About 100 U.S. special forces helping with intelligence and logistical support also called off operations temporarily, a U.S. embassy official said, but it was not immediately clear if troops from other countries in the regional force were also giving up the search.
Kony is wanted by the International Criminal Court for war crimes. He and his commanders are accused of abducting thousands of children to use as fighters in a rebel army that earned a reputation for chopping off limbs as a form of discipline.
Uganda provides more than 3,000 troops of a 5,000-strong African Union force hunting Kony and his fighters, thought to be hiding in jungles straddling the borders of Central African Republic, South Sudan and Democratic Republic of Congo.
A separate coalition of rebels in Central African Republic, known as Seleka, toppled President Francois Bozize last month. They swept into the capital Bangui in a lightning offensive which triggered days of looting and drew international condemnation.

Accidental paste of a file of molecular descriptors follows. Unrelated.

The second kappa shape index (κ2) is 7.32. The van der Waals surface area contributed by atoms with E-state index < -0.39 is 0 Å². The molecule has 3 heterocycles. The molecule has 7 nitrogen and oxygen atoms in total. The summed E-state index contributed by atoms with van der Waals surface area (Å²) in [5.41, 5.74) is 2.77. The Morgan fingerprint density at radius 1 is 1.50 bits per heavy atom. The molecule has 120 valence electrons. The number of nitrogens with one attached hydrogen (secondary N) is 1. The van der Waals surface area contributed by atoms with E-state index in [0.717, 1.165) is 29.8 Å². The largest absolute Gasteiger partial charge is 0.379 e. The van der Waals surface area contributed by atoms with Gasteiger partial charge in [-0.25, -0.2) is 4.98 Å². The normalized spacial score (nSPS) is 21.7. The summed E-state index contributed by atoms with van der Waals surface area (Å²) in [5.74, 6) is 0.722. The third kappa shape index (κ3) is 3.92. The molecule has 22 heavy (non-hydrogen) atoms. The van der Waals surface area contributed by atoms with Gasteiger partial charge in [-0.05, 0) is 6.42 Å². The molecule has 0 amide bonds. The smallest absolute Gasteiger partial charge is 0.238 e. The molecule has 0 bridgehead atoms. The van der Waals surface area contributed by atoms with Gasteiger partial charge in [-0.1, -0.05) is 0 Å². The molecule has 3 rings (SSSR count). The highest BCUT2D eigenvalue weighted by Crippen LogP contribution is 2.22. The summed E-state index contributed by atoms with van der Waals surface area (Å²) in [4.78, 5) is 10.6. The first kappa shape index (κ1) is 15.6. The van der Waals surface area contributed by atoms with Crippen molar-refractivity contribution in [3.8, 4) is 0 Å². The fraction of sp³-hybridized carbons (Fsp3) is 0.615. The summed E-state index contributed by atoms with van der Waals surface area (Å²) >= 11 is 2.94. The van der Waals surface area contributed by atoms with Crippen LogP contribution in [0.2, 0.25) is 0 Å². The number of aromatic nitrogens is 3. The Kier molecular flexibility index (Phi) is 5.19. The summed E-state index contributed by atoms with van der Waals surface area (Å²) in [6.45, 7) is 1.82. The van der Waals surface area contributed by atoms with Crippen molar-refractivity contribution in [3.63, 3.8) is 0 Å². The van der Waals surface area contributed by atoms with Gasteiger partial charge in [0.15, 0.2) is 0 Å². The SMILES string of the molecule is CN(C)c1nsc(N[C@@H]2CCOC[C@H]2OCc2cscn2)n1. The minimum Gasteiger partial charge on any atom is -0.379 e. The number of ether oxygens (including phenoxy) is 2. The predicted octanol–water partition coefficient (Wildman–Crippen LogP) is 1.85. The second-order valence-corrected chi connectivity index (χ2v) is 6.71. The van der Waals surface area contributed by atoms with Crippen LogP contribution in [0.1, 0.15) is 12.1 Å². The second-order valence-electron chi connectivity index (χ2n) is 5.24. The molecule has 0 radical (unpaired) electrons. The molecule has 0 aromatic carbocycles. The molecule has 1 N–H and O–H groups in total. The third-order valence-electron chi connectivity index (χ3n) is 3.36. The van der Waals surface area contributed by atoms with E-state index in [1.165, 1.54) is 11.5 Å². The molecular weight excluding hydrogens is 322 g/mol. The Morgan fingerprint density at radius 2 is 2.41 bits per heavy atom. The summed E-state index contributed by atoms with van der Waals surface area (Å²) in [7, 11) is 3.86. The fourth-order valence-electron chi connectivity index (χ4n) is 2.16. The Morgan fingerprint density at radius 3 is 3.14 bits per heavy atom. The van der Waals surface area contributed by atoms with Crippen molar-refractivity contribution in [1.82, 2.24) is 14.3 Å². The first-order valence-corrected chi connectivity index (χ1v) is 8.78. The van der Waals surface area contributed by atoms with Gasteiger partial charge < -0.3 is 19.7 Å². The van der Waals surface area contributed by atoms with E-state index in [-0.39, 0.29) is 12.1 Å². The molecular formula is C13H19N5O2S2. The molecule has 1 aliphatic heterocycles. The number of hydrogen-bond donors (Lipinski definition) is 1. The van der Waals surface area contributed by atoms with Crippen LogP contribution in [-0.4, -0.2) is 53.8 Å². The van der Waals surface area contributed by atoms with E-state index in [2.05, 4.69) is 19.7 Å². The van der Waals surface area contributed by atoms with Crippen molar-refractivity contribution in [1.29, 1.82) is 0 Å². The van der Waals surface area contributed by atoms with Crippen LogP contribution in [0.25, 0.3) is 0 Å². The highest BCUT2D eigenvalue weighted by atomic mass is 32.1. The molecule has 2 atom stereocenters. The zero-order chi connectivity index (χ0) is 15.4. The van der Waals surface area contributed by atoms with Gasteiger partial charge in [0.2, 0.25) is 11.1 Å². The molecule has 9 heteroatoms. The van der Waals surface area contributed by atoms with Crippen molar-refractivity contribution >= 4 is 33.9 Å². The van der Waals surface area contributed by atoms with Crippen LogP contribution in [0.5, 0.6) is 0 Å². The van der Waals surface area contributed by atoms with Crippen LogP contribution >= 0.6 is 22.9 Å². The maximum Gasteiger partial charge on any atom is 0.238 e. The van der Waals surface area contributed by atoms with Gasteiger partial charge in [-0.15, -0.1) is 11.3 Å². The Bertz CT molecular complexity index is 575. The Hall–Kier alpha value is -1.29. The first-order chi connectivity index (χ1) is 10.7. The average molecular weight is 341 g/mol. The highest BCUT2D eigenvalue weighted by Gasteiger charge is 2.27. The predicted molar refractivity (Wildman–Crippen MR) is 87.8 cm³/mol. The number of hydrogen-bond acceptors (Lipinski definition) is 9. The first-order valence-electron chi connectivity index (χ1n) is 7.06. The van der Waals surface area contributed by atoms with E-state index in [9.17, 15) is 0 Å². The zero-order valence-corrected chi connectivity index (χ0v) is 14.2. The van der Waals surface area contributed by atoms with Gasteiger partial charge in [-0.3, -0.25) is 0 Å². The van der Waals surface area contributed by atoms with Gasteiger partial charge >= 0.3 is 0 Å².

The Seleka rebels also killed 13 South African soldiers during their attack on Bangui.
"These rebels have been openly hostile to us and following that, the president (of Uganda, Yoweri Museveni) has ordered us only to be in defensive positions," said Dick Olum, head of Ugandan troops in the force hunting Kony and also the overall force commander.
"So we've temporarily suspended offensive operations against the LRA for now until we receive further orders," he told Reuters on Wednesday.
Crane Elise, U.S. embassy information officer in Kampala, said U.S. special forces had "temporarily paused the operations against LRA to give us time to consult with our partners."